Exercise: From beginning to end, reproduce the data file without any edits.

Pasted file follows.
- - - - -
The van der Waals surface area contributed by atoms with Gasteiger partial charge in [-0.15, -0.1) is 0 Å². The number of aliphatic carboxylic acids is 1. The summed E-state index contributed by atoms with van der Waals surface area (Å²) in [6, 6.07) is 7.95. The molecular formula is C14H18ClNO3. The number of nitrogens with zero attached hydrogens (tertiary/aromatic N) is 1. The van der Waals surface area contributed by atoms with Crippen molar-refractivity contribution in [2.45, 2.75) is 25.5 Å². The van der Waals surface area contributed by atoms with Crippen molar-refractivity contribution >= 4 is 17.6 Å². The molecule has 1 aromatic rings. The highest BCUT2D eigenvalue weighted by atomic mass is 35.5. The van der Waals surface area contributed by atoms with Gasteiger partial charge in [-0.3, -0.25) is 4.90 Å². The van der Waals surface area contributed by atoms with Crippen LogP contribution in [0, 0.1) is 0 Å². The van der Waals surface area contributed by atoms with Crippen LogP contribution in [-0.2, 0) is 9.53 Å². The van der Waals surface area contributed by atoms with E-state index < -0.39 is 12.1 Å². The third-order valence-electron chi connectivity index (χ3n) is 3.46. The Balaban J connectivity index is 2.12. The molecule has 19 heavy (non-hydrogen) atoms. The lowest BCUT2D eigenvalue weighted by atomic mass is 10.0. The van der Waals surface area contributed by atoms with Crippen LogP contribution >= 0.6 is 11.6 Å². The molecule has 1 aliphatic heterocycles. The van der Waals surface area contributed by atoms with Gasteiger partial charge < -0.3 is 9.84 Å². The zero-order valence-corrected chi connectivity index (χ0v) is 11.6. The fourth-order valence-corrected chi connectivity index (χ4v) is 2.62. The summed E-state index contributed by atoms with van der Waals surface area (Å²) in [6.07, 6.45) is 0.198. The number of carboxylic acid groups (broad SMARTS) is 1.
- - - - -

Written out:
The van der Waals surface area contributed by atoms with Gasteiger partial charge in [-0.15, -0.1) is 0 Å². The number of aliphatic carboxylic acids is 1. The summed E-state index contributed by atoms with van der Waals surface area (Å²) in [6, 6.07) is 7.95. The molecular formula is C14H18ClNO3. The number of nitrogens with zero attached hydrogens (tertiary/aromatic N) is 1. The van der Waals surface area contributed by atoms with Crippen molar-refractivity contribution in [2.45, 2.75) is 25.5 Å². The van der Waals surface area contributed by atoms with Crippen molar-refractivity contribution >= 4 is 17.6 Å². The molecule has 1 aromatic rings. The highest BCUT2D eigenvalue weighted by atomic mass is 35.5. The van der Waals surface area contributed by atoms with Gasteiger partial charge in [-0.3, -0.25) is 4.90 Å². The van der Waals surface area contributed by atoms with Crippen LogP contribution in [0, 0.1) is 0 Å². The van der Waals surface area contributed by atoms with Crippen LogP contribution in [-0.2, 0) is 9.53 Å². The van der Waals surface area contributed by atoms with E-state index < -0.39 is 12.1 Å². The third-order valence-electron chi connectivity index (χ3n) is 3.46. The Balaban J connectivity index is 2.12. The molecule has 19 heavy (non-hydrogen) atoms. The lowest BCUT2D eigenvalue weighted by atomic mass is 10.0. The van der Waals surface area contributed by atoms with Crippen LogP contribution >= 0.6 is 11.6 Å². The molecule has 1 aliphatic heterocycles. The van der Waals surface area contributed by atoms with Gasteiger partial charge < -0.3 is 9.84 Å². The zero-order valence-corrected chi connectivity index (χ0v) is 11.6. The fourth-order valence-corrected chi connectivity index (χ4v) is 2.62. The summed E-state index contributed by atoms with van der Waals surface area (Å²) in [6.07, 6.45) is 0.198. The number of carboxylic acid groups (broad SMARTS) is 1.